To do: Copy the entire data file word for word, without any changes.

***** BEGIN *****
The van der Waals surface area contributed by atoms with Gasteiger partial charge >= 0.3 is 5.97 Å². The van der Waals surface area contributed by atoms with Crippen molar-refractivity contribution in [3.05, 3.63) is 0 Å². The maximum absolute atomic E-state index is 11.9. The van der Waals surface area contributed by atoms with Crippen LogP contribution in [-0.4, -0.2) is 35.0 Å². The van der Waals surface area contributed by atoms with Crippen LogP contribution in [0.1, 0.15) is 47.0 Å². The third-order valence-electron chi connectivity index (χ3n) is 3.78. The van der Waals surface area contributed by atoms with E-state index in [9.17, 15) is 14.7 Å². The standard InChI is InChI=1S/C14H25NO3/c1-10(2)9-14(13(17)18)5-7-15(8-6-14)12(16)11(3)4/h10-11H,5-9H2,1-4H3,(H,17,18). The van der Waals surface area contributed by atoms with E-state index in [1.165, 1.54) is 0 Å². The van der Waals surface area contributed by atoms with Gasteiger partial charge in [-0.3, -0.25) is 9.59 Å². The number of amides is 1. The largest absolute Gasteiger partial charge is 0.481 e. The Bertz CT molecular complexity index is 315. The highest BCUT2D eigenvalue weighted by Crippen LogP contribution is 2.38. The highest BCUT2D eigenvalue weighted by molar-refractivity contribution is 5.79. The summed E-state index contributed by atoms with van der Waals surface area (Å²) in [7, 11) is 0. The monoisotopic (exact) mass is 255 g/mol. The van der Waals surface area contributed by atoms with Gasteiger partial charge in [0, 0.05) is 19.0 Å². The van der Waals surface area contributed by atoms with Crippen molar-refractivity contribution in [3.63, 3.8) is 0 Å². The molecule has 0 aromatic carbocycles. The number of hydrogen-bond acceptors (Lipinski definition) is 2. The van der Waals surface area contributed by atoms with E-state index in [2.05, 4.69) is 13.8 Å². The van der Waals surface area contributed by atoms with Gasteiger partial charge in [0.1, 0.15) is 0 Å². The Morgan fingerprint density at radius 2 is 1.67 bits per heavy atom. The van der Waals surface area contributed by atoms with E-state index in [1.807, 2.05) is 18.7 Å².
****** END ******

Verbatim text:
The van der Waals surface area contributed by atoms with Gasteiger partial charge >= 0.3 is 5.97 Å². The van der Waals surface area contributed by atoms with Crippen molar-refractivity contribution in [3.05, 3.63) is 0 Å². The maximum absolute atomic E-state index is 11.9. The van der Waals surface area contributed by atoms with Crippen LogP contribution in [-0.4, -0.2) is 35.0 Å². The van der Waals surface area contributed by atoms with Crippen LogP contribution in [0.1, 0.15) is 47.0 Å². The third-order valence-electron chi connectivity index (χ3n) is 3.78. The van der Waals surface area contributed by atoms with E-state index in [9.17, 15) is 14.7 Å². The standard InChI is InChI=1S/C14H25NO3/c1-10(2)9-14(13(17)18)5-7-15(8-6-14)12(16)11(3)4/h10-11H,5-9H2,1-4H3,(H,17,18). The van der Waals surface area contributed by atoms with E-state index in [1.165, 1.54) is 0 Å². The van der Waals surface area contributed by atoms with Gasteiger partial charge in [-0.3, -0.25) is 9.59 Å². The number of amides is 1. The largest absolute Gasteiger partial charge is 0.481 e. The Bertz CT molecular complexity index is 315. The highest BCUT2D eigenvalue weighted by Crippen LogP contribution is 2.38. The highest BCUT2D eigenvalue weighted by molar-refractivity contribution is 5.79. The summed E-state index contributed by atoms with van der Waals surface area (Å²) in [7, 11) is 0. The monoisotopic (exact) mass is 255 g/mol. The van der Waals surface area contributed by atoms with Gasteiger partial charge in [0, 0.05) is 19.0 Å². The van der Waals surface area contributed by atoms with Crippen molar-refractivity contribution in [3.63, 3.8) is 0 Å². The molecule has 0 aromatic carbocycles. The number of hydrogen-bond acceptors (Lipinski definition) is 2. The van der Waals surface area contributed by atoms with E-state index in [2.05, 4.69) is 13.8 Å². The van der Waals surface area contributed by atoms with Gasteiger partial charge in [0.1, 0.15) is 0 Å². The Morgan fingerprint density at radius 2 is 1.67 bits per heavy atom. The van der Waals surface area contributed by atoms with E-state index in [1.807, 2.05) is 18.7 Å².